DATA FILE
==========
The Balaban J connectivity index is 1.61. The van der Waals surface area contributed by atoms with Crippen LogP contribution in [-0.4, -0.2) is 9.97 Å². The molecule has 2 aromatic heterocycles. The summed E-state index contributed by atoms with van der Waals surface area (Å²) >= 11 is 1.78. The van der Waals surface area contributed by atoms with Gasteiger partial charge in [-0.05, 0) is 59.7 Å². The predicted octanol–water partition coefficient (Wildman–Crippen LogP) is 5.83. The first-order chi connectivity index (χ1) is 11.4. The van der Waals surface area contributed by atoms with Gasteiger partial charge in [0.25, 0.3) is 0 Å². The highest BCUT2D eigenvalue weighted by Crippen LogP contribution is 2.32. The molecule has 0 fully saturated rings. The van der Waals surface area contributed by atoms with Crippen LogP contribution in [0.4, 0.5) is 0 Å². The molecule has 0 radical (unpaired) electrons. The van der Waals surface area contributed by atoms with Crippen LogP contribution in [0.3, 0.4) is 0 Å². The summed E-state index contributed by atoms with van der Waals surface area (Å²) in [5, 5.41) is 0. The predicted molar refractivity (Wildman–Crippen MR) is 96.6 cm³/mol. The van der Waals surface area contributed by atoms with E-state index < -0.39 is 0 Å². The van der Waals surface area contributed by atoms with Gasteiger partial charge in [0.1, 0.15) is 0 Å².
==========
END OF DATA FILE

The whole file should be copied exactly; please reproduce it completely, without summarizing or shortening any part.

The Balaban J connectivity index is 1.61. The van der Waals surface area contributed by atoms with Crippen LogP contribution in [-0.4, -0.2) is 9.97 Å². The molecule has 2 aromatic heterocycles. The summed E-state index contributed by atoms with van der Waals surface area (Å²) >= 11 is 1.78. The van der Waals surface area contributed by atoms with Gasteiger partial charge in [-0.05, 0) is 59.7 Å². The predicted octanol–water partition coefficient (Wildman–Crippen LogP) is 5.83. The first-order chi connectivity index (χ1) is 11.4. The van der Waals surface area contributed by atoms with Gasteiger partial charge in [0.25, 0.3) is 0 Å². The highest BCUT2D eigenvalue weighted by Crippen LogP contribution is 2.32. The molecule has 0 fully saturated rings. The van der Waals surface area contributed by atoms with Crippen LogP contribution in [0.4, 0.5) is 0 Å². The molecule has 0 radical (unpaired) electrons. The van der Waals surface area contributed by atoms with Crippen LogP contribution in [0.3, 0.4) is 0 Å². The summed E-state index contributed by atoms with van der Waals surface area (Å²) in [5, 5.41) is 0. The predicted molar refractivity (Wildman–Crippen MR) is 96.6 cm³/mol. The van der Waals surface area contributed by atoms with E-state index < -0.39 is 0 Å². The van der Waals surface area contributed by atoms with Gasteiger partial charge in [0.1, 0.15) is 0 Å².